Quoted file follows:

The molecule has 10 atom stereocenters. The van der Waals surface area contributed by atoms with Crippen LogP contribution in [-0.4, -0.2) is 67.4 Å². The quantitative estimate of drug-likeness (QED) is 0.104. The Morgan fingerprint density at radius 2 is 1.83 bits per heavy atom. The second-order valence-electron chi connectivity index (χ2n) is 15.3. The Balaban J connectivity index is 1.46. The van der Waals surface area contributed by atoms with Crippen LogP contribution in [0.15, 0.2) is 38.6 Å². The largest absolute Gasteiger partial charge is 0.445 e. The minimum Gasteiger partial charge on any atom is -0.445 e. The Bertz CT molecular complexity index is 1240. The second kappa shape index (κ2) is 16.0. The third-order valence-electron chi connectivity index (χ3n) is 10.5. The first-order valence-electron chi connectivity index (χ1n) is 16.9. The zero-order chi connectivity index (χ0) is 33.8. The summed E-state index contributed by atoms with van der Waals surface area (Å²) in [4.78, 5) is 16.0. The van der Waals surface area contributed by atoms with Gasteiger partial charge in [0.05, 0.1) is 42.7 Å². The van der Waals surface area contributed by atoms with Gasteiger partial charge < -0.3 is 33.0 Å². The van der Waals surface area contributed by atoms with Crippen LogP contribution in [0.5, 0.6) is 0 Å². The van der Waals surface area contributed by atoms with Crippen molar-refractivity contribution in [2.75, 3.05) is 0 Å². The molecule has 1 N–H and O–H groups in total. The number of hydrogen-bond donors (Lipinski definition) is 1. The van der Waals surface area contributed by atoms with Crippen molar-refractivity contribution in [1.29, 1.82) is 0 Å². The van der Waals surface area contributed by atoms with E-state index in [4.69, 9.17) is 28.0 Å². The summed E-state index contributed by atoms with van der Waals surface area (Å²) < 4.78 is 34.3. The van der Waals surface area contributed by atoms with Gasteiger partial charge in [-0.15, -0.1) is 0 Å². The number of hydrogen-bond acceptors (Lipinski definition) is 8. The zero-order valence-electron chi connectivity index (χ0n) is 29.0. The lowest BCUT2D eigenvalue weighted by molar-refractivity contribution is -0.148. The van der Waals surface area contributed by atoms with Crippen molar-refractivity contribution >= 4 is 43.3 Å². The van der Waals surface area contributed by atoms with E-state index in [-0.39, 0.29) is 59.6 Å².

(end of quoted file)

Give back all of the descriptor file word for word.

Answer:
The molecule has 10 atom stereocenters. The van der Waals surface area contributed by atoms with Crippen LogP contribution in [-0.4, -0.2) is 67.4 Å². The quantitative estimate of drug-likeness (QED) is 0.104. The Morgan fingerprint density at radius 2 is 1.83 bits per heavy atom. The second-order valence-electron chi connectivity index (χ2n) is 15.3. The Balaban J connectivity index is 1.46. The van der Waals surface area contributed by atoms with Crippen LogP contribution in [0.15, 0.2) is 38.6 Å². The largest absolute Gasteiger partial charge is 0.445 e. The minimum Gasteiger partial charge on any atom is -0.445 e. The Bertz CT molecular complexity index is 1240. The second kappa shape index (κ2) is 16.0. The third-order valence-electron chi connectivity index (χ3n) is 10.5. The first-order valence-electron chi connectivity index (χ1n) is 16.9. The zero-order chi connectivity index (χ0) is 33.8. The summed E-state index contributed by atoms with van der Waals surface area (Å²) in [4.78, 5) is 16.0. The van der Waals surface area contributed by atoms with Gasteiger partial charge in [0.05, 0.1) is 42.7 Å². The van der Waals surface area contributed by atoms with Gasteiger partial charge < -0.3 is 33.0 Å². The van der Waals surface area contributed by atoms with Crippen LogP contribution in [0.5, 0.6) is 0 Å². The van der Waals surface area contributed by atoms with Crippen molar-refractivity contribution in [2.75, 3.05) is 0 Å². The molecule has 1 N–H and O–H groups in total. The number of hydrogen-bond donors (Lipinski definition) is 1. The van der Waals surface area contributed by atoms with Crippen molar-refractivity contribution in [1.29, 1.82) is 0 Å². The van der Waals surface area contributed by atoms with E-state index in [4.69, 9.17) is 28.0 Å². The summed E-state index contributed by atoms with van der Waals surface area (Å²) < 4.78 is 34.3. The van der Waals surface area contributed by atoms with Gasteiger partial charge in [-0.15, -0.1) is 0 Å². The number of hydrogen-bond acceptors (Lipinski definition) is 8. The zero-order valence-electron chi connectivity index (χ0n) is 29.0. The lowest BCUT2D eigenvalue weighted by molar-refractivity contribution is -0.148. The van der Waals surface area contributed by atoms with Crippen molar-refractivity contribution >= 4 is 43.3 Å². The van der Waals surface area contributed by atoms with E-state index in [-0.39, 0.29) is 59.6 Å².